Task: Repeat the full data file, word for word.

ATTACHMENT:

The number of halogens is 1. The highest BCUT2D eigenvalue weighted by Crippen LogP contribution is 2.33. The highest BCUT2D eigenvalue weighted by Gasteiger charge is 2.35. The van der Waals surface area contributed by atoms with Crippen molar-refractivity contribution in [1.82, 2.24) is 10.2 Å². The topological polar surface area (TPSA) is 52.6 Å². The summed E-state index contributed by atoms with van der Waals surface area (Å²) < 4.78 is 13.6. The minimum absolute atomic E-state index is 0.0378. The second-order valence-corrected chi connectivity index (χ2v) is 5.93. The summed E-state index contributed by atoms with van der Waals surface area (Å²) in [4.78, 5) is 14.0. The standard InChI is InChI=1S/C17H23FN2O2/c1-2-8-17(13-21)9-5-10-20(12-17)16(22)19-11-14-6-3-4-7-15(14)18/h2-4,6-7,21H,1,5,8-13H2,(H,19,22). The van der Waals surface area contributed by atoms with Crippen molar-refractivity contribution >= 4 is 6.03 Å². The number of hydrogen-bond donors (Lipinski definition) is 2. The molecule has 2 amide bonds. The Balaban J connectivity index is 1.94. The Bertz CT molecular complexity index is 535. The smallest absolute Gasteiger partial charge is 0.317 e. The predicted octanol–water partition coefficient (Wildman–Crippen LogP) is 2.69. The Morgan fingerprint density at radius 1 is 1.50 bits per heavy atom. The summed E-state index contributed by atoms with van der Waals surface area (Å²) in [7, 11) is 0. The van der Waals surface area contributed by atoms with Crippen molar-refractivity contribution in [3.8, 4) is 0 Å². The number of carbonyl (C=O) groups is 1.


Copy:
The number of halogens is 1. The highest BCUT2D eigenvalue weighted by Crippen LogP contribution is 2.33. The highest BCUT2D eigenvalue weighted by Gasteiger charge is 2.35. The van der Waals surface area contributed by atoms with Crippen molar-refractivity contribution in [1.82, 2.24) is 10.2 Å². The topological polar surface area (TPSA) is 52.6 Å². The summed E-state index contributed by atoms with van der Waals surface area (Å²) < 4.78 is 13.6. The minimum absolute atomic E-state index is 0.0378. The second-order valence-corrected chi connectivity index (χ2v) is 5.93. The summed E-state index contributed by atoms with van der Waals surface area (Å²) in [4.78, 5) is 14.0. The standard InChI is InChI=1S/C17H23FN2O2/c1-2-8-17(13-21)9-5-10-20(12-17)16(22)19-11-14-6-3-4-7-15(14)18/h2-4,6-7,21H,1,5,8-13H2,(H,19,22). The van der Waals surface area contributed by atoms with Crippen molar-refractivity contribution >= 4 is 6.03 Å². The number of hydrogen-bond donors (Lipinski definition) is 2. The molecule has 2 amide bonds. The Balaban J connectivity index is 1.94. The Bertz CT molecular complexity index is 535. The smallest absolute Gasteiger partial charge is 0.317 e. The predicted octanol–water partition coefficient (Wildman–Crippen LogP) is 2.69. The Morgan fingerprint density at radius 1 is 1.50 bits per heavy atom. The summed E-state index contributed by atoms with van der Waals surface area (Å²) in [7, 11) is 0. The van der Waals surface area contributed by atoms with Crippen molar-refractivity contribution in [3.8, 4) is 0 Å². The number of carbonyl (C=O) groups is 1.